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Carbon In Electricity Markets

Price transparency will drive GHG reductions.

Fortnightly Magazine - August 2009

energy capacity, leading to cleaner generation on the electricity grid.

The most immediate effect a price on CO 2 emissions will have in the power sector is to alter the relative cost of generating electricity with different fuels and technologies. Under a cap-and-trade program, electricity generation costs should reflect the costs of the CO 2 emissions that are produced by a generating plant. In order to appropriately reflect CO 2 emissions costs in dispatch decisions, CO 2 emissions costs (as well as the associated opportunity costs) will need to be factored into all decisions regarding optimal generator dispatch.

Regardless of the eventual structure of GHG regulations, the overall financial impact on generation owners will be determined by the manner in which carbon costs are recovered. In restructured competitive wholesale power markets, carbon costs will be recovered through the wholesale prices received by generators. Since competitive markets are designed to clear at prices set by the marginal generator, market prices reflect marginal generation costs. Suppliers with generating costs that are lower than the marginal cost of production (or the market price) earn a profit on their output. If the marginal generator’s cost of production increases as a function of carbon-compliance costs, then wholesale prices increase, as do the profits accruing to lower-cost generators, therefore rewarding low-carbon generation. Since market prices reflect the carbon costs of the marginal generator, those with carbon costs that are higher than those of the marginal generator will not be able to recover fully their carbon-related expenses. This eventually will lead to the retirement of carbon-intensive generating units.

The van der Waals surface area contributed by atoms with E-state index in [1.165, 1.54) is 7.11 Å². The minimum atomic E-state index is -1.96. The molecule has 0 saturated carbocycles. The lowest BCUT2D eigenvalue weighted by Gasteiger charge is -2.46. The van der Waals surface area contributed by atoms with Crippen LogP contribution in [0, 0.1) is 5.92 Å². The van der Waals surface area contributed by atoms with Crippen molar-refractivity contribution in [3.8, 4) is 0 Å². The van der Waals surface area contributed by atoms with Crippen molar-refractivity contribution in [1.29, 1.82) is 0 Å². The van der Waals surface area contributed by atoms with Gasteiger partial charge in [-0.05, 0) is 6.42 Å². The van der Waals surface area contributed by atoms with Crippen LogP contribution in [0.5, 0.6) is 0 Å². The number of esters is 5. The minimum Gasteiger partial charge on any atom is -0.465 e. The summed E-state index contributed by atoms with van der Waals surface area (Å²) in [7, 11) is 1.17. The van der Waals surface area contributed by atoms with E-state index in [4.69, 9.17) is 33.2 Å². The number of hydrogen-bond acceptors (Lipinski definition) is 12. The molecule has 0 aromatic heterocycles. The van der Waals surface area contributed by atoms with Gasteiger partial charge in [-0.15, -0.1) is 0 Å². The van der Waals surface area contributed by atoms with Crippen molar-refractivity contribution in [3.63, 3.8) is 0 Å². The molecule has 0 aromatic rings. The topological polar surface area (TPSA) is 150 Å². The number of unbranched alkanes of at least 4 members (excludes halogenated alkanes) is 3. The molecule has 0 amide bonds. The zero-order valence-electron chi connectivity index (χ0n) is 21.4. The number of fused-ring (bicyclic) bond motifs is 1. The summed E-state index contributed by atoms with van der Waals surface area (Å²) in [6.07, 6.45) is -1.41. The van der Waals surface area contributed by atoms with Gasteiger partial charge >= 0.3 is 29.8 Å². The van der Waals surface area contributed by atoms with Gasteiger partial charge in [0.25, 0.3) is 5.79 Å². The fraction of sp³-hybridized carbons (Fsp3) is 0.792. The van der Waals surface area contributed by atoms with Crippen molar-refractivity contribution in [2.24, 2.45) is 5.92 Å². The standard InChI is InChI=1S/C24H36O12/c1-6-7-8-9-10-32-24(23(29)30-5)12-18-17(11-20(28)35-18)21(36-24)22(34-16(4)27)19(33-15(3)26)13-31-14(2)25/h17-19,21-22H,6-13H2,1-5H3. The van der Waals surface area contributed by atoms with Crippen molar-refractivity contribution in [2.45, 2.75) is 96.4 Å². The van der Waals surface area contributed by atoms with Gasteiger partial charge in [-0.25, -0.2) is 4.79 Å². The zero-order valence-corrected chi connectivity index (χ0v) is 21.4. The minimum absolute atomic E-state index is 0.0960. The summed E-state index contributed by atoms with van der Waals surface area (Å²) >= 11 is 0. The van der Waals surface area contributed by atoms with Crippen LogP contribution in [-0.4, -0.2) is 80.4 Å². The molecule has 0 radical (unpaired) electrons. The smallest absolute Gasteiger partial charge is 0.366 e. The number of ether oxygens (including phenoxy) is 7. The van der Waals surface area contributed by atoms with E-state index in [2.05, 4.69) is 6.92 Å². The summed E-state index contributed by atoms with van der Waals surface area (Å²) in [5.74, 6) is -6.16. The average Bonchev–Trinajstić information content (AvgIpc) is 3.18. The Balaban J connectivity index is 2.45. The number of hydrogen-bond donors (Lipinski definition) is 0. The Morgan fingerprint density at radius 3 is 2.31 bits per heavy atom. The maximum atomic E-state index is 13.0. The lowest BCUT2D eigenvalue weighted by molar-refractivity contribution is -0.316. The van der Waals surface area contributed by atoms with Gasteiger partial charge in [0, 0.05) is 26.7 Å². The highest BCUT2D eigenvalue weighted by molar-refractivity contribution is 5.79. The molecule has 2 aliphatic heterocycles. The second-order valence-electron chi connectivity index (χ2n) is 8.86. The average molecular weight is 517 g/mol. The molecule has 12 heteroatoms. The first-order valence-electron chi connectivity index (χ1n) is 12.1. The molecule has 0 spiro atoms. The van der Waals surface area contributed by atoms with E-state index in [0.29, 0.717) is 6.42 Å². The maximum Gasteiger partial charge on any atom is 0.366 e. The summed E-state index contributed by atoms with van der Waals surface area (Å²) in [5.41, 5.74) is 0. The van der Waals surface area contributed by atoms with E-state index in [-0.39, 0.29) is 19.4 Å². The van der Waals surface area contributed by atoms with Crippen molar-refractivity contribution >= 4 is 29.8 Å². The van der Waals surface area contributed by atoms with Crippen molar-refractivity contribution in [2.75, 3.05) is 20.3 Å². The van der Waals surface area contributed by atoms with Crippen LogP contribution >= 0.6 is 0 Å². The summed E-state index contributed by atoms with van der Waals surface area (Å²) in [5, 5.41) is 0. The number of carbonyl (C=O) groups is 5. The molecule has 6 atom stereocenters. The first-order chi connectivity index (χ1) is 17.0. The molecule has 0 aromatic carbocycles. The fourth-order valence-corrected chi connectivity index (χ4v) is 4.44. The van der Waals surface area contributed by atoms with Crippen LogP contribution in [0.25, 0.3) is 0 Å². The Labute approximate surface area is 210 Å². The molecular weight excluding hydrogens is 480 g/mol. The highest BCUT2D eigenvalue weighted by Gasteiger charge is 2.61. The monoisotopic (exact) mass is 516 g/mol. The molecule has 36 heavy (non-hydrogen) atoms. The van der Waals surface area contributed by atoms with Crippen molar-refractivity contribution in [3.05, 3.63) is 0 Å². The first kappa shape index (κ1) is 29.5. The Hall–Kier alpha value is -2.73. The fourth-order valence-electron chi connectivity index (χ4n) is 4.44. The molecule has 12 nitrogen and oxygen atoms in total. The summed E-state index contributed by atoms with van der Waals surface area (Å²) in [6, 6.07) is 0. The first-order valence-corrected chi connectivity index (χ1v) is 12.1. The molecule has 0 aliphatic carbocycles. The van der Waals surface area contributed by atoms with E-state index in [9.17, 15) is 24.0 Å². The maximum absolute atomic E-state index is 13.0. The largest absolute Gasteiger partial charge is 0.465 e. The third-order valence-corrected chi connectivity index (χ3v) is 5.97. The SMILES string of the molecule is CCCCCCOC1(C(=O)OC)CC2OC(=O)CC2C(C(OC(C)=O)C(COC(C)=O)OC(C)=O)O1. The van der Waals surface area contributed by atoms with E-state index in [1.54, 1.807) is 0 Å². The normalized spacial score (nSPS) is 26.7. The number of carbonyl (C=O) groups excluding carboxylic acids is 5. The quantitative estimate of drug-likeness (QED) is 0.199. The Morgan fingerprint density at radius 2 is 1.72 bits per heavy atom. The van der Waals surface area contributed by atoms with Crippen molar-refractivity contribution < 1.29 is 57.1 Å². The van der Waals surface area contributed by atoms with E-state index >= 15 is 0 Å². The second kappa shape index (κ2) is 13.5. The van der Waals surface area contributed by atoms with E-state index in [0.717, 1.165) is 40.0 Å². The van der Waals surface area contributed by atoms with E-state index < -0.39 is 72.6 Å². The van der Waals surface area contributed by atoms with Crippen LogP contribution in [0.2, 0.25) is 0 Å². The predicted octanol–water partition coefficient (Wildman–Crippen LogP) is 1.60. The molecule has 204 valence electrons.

The ultimate impact of market-based CO 2 regulations on the energy mix will depend on the relative cost of fuels, other variable operating costs, and the cost of carbon emissions. In its recent report on the impact of proposed GHG policies can have on its markets, PJM states, “The greater the relative cost of natural gas to coal, the higher is the CO 2 price required to make the natural gas combined-cycle units less expensive to dispatch than the representative coal unit, and to achieve emission reductions from re-dispatch.” 14

PJM’s analysis points to the interrelationship between carbon costs and fuel costs, and to the importance this relationship has on the dispatch order (see Figure 6) .15

With no CO 2 costs, the dispatch costs of coal-fired generation are lower than those of a gas-fired combined-cycle plant by at least $20/MWh, assuming gas price of $7.50/mmBtu and coal price of $2.50/mmBtu. But an assumed CO 2 price of $40/ton raises the dispatch costs of the coal unit substantially over the dispatch costs of the gas-fired combined-cycle unit, reflecting the higher CO 2 content of coal, as well as the less efficient (higher heat rate) coal-generating process.

The result of this dynamic is the market-clearing price appropriately reflects the marginal cost of carbon emissions. If electricity prices are distorted by erroneous production costs, dispatch decisions will be based on suboptimal information. If the full marginal CO 2 cost of electricity generation isn’t reflected in prices, then GHG policies will not reduce